Join Us!

Setting up a forens...
 
Notifications
Clear all

Setting up a forensics lab - recommendations?  

  RSS
Jamie
(@jamie)
Community Legend

I though the following might be a fun topic for our regulars 😀

A number of the visitors to these forums are experienced IT folk looking to expand their own businesses by offering computer forensics services. What tips or recommendations do we have for them as far as setting up a "computer forensics lab" is concerned? Let's assume that commercial software and open source solutions are both options as far as software is concerned. What might be the best choice? What hardware should they consider? What other issues should they think about?

As far as this topic is concerned let's assume that settiing up the lab is "A Good Idea" so we don't get bogged down in discussions about issues related to limited experience, liability, ROI, etc. (although these are of course valid points).

Discuss!

Jamie

Quote
Posted : 24/10/2004 5:53 pm
AndyFox
(@andyfox)
Junior Member

well we have done this in the past 12 months. We found an ex Police Expert and spoke to him and he agreed to join our company Audax. We then set about buying Encase and some terminals together with a lab room with work benches and then we simply netwroked around the marketplace. The combination of project management, marketing and expertise meant that we grew through the start up phase and are now going really strongly.

Technical issues include whether to offer Forensic Imaging or not, how to store data and a lot of catloging and labelling issues for exhibits. We have a stand alone room for investigations and a stand alone netwrok so only authorised staff have access.

ReplyQuote
Posted : 26/10/2004 10:41 am
Jamie
(@jamie)
Community Legend

Thanks Andy. Would you be able to expand a little on the storage and evidence handling issues (i.e. what were your main priorities when addressing these areas)? These are two subjects which those without a law enforcement background, and new to computer forensics, often worry about getting right.

Comments or questions from other members (of whatever experience level) are more than welcome!

Kind regards,

Jamie

ReplyQuote
Posted : 26/10/2004 9:25 pm
AndyFox
(@andyfox)
Junior Member

Hi James

well storage issues are important. Firstly data storage - we don't offer data storage to our clienst but what we do is provide them with a hard of evidence that they keep so if they want us to do extra work we can ask for this back and this doesn;t have any storage impact for us, in terms of insurance, liability and technical issues. On receiving equipment we catalogue and tag all equipment with record cards, which are updated every time evidence is handled and on report submission these are included along with an event timeline to show clearly that the audit trail is sound. All equipment is locked away in premises offsite so there is no chance of theft etc.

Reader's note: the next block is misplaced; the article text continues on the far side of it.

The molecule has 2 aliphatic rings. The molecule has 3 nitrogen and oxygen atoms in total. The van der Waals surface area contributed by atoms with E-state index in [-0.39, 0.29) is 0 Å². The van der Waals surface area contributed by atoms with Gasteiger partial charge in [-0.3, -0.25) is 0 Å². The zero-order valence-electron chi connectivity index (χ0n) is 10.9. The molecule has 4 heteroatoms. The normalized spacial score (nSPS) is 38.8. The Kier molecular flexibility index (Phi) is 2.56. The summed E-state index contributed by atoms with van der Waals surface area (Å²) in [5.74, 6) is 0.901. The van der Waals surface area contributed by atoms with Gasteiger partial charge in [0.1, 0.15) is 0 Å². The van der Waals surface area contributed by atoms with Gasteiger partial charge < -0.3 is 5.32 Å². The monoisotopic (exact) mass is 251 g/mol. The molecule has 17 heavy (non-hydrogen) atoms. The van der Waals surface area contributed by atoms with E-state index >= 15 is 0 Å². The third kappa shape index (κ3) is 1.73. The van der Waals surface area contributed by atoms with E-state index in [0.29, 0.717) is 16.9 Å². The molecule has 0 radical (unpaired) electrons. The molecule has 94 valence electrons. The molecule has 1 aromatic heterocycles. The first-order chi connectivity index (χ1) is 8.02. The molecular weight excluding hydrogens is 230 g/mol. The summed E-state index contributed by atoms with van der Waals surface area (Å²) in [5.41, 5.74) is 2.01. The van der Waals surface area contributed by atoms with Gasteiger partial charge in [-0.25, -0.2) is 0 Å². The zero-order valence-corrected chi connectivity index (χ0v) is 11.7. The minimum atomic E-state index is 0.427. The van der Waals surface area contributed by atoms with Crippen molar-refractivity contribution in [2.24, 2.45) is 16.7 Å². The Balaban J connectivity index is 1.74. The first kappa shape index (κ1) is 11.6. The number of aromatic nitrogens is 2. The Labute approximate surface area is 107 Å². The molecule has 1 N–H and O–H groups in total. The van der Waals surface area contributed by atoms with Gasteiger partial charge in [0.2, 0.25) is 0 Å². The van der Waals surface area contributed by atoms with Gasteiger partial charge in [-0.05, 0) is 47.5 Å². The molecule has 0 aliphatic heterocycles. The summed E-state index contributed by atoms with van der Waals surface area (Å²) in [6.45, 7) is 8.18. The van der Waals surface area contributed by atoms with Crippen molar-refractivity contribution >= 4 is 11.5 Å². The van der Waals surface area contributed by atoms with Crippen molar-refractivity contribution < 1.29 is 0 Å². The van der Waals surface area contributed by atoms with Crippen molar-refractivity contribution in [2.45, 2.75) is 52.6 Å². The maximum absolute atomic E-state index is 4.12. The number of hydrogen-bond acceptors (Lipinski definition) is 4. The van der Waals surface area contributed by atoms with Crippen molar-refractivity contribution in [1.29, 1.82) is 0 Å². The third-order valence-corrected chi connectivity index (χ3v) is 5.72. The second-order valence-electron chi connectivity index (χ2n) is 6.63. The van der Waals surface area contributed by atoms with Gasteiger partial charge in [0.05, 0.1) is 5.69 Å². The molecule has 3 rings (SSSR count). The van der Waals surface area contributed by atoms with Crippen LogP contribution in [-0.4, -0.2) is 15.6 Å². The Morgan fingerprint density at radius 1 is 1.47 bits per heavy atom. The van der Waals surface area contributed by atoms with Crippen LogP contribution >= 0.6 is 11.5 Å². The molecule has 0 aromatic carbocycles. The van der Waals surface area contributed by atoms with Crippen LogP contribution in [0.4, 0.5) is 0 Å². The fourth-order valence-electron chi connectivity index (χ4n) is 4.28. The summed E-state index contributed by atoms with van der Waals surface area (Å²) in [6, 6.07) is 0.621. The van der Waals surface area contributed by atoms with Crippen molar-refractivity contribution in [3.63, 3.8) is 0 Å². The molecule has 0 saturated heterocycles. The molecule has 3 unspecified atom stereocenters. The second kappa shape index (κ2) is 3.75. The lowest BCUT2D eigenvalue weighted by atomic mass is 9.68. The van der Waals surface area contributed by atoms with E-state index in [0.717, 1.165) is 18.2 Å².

The basics we work to are document everything you do and show that your audit trail is good.

ReplyQuote
Posted : 27/10/2004 10:19 am
keydet89
(@keydet89)
Community Legend

Andy,

Aside from the traditional approach to a forensics lab, I was wondering if you would consider a more general approach. This approach would include those aspects already presented, but also include things such as attack machines, machines running VMWare for code analysis, etc.

Thanks,

H. Carvey
"Windows Forensics and Incident Recovery"
http://www.windows-ir.com

ReplyQuote
Posted : 27/10/2004 3:57 pm
AndyFox
(@andyfox)
Junior Member

well our next objective is to begin to set up machine terminals so that we can run various analysis at the same time so shortening investigation times. Working off 3-4 image copies of a drive will speed up the automated side of our evdience and data recovery services. Our main aim is to be quick. In the UK marlet it appears that consultancts charge exceesive fees for the hours they work so our aim is to do the job as quick as possible and thus charge the client less by running different processes on different terminals. A new approach?, not really, just good project management and a focus on customer needs. Why take 3 months when 1 week will do the job.